Does A Lower Income Tax Make For A Happier Country?

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How do you measure happiness you may think? It isn’t quantitative data you can collect. Yet, according to the World Happiness Report, Finland is the happiest country in the world. The report was compiled from the answers of a series of questions relating to the quality of people’s lives, from 0 to 10. The average was taken from over 2015-2017, with 156 countries taking part. 

The results were calculated against a theoretical country called Dystopia, which holds the lowest national averages for 2015-2017. Explanations for the levels of happiness per country were broken down into the following areas: 

• GDP per capita 
• Social support 
• Healthy life expectancy 
• Freedom to make life choices 
• Generosity 
• Perceptions of corruption 

But what adds to the joy of a country and its inhabitant? Is there a correlation between less income tax with health and happiness, for example, as we lose less of our hard-earned wage? Let's explore the matter further, starting with the lowest income-taxed countries.

Countries With The Lowest Income Tax 

To begin with, we investigate the lowest income-taxed countries. According to this report, which excludes oil-rich nations in the Middle East and Russia, the lowest income tax rates are enjoyed by: 

1. Cayman Islands — 0% domestic tax. 
2. The Bahamas — 0% income tax rate. 
3. Guatemala — 7% individual tax rate, 25% corporate tax rate. 
4. Bulgaria — flat 10% tax on all personal income. 
5. Bolivia — flat 13% income tax rate (but tax on luxury items varies, plus 13% VAT). 
6. Lithuania — flat 15% on all individual income. 
7. Romania — 16% income tax rate and corporate tax rate. 
8. Ukraine — 18% income tax rate. 
9. Singapore — operates a sliding scale. 22% on income over S$320,000 (£177,903); below S$22,000 (£12,230) is 0%. Corporate tax rate is 17%. 
10. Latvia — 23% individual tax rate. Corporation tax rate is 15%. 

So, where do these nations arrive in the World Happiness Report? In the report of 156 countries, we placed the benchmark at 50th place — anything above 50th place would be deemed “happy” and anything below 50th place would be deemed “unhappy” in comparison.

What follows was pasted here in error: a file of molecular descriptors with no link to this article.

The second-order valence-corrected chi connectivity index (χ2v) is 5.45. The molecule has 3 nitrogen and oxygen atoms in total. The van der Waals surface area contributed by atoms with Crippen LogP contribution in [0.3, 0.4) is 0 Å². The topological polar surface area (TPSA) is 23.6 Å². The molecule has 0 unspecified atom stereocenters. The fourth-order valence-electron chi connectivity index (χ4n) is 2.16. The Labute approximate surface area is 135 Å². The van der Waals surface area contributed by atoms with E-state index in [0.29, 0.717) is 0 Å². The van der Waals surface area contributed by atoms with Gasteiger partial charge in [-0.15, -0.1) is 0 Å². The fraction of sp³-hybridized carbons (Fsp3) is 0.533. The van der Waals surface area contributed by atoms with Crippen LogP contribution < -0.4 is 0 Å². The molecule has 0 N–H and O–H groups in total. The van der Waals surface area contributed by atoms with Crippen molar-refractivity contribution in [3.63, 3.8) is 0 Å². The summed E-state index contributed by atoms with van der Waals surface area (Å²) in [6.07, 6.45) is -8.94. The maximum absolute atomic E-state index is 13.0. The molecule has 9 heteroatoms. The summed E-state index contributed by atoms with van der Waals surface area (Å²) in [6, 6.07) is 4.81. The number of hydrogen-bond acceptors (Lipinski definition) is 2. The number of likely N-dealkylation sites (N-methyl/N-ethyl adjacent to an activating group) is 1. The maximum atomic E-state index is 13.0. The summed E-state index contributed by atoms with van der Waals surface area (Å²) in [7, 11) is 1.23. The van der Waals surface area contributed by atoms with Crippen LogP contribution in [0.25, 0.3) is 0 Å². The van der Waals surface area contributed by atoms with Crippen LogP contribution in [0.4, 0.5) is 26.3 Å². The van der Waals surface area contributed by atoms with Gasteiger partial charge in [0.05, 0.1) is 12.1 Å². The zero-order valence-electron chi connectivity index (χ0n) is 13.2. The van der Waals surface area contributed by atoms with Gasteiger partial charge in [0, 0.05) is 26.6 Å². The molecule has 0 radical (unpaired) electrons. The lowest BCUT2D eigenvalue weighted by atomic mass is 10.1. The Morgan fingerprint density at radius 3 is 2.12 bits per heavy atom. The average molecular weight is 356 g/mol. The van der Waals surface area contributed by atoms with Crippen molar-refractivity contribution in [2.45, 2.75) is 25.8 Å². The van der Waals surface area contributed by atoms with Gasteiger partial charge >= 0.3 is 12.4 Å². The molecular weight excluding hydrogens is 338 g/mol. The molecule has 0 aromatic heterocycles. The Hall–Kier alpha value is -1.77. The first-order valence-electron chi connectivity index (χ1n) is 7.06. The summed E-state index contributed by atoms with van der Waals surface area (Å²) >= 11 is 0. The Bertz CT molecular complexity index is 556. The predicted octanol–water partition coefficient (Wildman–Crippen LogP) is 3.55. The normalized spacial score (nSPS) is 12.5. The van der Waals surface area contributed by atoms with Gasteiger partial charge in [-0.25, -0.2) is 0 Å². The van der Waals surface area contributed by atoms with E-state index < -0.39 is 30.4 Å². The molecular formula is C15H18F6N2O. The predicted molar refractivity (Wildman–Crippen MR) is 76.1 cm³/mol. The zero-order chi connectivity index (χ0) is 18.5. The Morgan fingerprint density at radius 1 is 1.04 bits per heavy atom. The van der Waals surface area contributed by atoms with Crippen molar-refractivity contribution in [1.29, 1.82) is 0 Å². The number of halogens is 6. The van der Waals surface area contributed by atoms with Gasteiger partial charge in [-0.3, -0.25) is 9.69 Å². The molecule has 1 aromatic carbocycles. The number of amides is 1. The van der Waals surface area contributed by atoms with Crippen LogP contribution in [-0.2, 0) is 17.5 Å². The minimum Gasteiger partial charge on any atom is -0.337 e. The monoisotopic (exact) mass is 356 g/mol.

Countries that did not register any data in the report were both The Cayman Islands and Bahamas, sadly. Guatemala came 30th, Bulgaria 100th, Bolivia 66th, Lithuania 50th, Romania 52nd, Ukraine 138th, Singapore 34th, and Latvia 53rd . 

Countries With The Highest Amount Of Income Tax 

Now, how about we contrast this with the most to the highest income-taxed countries. Nomad Capitalist named 15 high-tax countries: Germany, Ireland, Greece, Italy, Slovenia, Israel, France, Finland, the Netherlands, Belgium, Austria, Denmark, Japan, Portugal, and Sweden. Sweden has an income tax rate as high as 57.1%. 

The article recommends that individuals should look to different places with regards to moving to another country, with the author Andrew Henderson stating: “I would advise you to think twice when it comes to being a resident of one of these countries […] pick a place that treats you best.” 

The statement would back the notion that a higher tax rate would results in a lower overall level of happiness. This would seemingly support the idea of a higher tax rate resulting in a lower level of happiness. Again, with 50th place as our benchmark, let’s see where these high-tax countries landed on the World Happiness Report

 Germany – 15th 
 Ireland – 14th 
 Greece – 79th 
 Italy – 47th 
 Slovenia – 51st 
 Israel – 11th 
 France – 23rd 
 Finland – 1st 
 The Netherlands – 6th 
 Belgium – 16th 
 Austria – 12th 
 Denmark – 3rd 
 Japan – 54th 
 Portugal – 77th 
 Sweden – 9th 

So, regardless of the higher expense rates of these nations, just four have arrived under the 50th place bench-mark. In fact, four appear in the top ten happiest countries. None of the lower-tax rate countries broke into the top ten, in contrast. So overall income factors do end up playing a factor when it comes to overall resident satisfaction, not just the taxes. 

The Guardian investigated the higher tax rates of Sweden, and noted that the use of higher tax afforded the country numerous benefits: affordable childcare, joint parental leave of 480 days, pensions, and unemployment support of 80% of your previous salary for the first 200 days. 

Where did the UK place, you ask? Well, the World Happiness Report places the United Kingdom at 19th. Turns out, we’re a pretty happy country too! 

I hope you enjoyed this article about whether a nation's income tax level affects its level of happiness and satisfaction.

Interested in more articles about international business and economics?

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